David Harding-Price: Charity begins at home

“Charity begins at home, is the voice of the world: yet is every man his greatest enemy,” said Sir Thomas Browne in 1642. But what do we mean by charity? Is it simply the giving of money, or something more important — our time?

In 21st century Britain, have we become slaves to the modern world of “click and it happens”, somewhat reliant on shaking the money tree hard enough and trusting that something will fall out? In so doing we are turning our back on the real issues at home, which if not addressed can lead to considerable problems in modern Britain. These are problems that can be addressed locally by small local charities.

Daily we see the heartrending adverts on the television asking for two or three pounds a week to help save a donkey, a turtle or a child’s sight and many sign up not knowing how much of their three pounds will actually be used to care for the donkey, turtle or child.

Should we be looking at where our money actually goes, because the time it takes you to earn that money is as important as the actual money value itself? If the charity spends vast sums on buildings, staff and questionable activities and then says it is struggling to provide the basics for the people mentioned in their aims, surely we should be asking where the money is going.

For example, how can charities be leasing offices in central London costing millions a year, when there are people having to crowdfund for their cancer medication. Can any charity really argue it is right that some of their staff are paid large salaries out of the charitable giving of others.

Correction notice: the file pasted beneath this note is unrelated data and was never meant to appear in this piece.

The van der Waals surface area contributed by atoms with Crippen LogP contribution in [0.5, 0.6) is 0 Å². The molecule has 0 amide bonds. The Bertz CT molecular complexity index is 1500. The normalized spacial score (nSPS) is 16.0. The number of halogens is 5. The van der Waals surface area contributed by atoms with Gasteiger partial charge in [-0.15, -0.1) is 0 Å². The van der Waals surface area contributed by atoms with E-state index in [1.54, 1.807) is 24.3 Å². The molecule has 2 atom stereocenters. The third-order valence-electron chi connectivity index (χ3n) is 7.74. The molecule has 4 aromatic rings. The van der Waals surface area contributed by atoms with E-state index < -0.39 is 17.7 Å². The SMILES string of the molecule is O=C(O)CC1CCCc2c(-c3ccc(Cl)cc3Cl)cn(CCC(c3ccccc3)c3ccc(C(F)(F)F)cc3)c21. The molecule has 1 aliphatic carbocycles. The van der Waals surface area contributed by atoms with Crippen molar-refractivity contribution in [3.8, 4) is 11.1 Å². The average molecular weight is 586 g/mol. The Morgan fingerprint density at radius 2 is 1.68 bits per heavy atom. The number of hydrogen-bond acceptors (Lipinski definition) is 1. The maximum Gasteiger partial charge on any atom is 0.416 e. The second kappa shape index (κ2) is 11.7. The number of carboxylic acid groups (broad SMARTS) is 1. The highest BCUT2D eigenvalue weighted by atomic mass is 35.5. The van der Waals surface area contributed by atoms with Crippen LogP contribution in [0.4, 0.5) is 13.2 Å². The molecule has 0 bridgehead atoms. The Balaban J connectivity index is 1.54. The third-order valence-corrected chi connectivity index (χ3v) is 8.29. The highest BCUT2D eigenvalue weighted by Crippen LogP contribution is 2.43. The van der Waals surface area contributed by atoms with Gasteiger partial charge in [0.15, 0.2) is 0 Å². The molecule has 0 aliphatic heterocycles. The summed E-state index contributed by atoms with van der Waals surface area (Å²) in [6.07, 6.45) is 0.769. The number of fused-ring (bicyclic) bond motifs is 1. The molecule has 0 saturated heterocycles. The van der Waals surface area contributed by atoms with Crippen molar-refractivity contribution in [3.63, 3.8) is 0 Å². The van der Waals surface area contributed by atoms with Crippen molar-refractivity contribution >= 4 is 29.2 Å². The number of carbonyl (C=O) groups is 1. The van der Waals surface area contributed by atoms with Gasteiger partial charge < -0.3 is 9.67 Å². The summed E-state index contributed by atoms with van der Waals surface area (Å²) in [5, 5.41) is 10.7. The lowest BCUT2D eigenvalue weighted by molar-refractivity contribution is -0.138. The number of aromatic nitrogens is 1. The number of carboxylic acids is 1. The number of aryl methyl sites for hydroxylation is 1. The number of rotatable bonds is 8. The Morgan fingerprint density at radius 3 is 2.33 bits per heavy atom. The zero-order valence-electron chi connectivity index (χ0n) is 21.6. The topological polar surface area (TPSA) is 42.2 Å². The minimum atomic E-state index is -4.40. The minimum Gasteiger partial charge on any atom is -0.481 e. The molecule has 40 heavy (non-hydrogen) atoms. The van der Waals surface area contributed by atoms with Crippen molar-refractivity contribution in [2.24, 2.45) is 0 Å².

Big multinational charities will argue that they have to employ people to manage their activity, but do they have to pay some of their people more than one hundred thousand pounds a year to do it? Surely if you choose to work for a charity you do so with a sense of altruism as well as gaining reward, be that financial or a private personal sense of well-being.

The argument used by the charities of getting the best people for the job is a weak one because the best person — if they are not purely financially driven (and is that really the type of person you want heading up a charity) — will still come forward.

Numerous small local charities run, as many people expect, with the volunteers giving their precious time for nothing — being only repaid expenses. Yet it is these very charities unable to afford massive television campaigns who make such difference to the local lives of communities.

So I ask you reader the question, next time you think about signing up for three pounds a week for a large multinational, would your annual one hundred and fifty pounds be better donated to a local charity?

— David Harding-Price is the Charity Secretary of MattDotCom.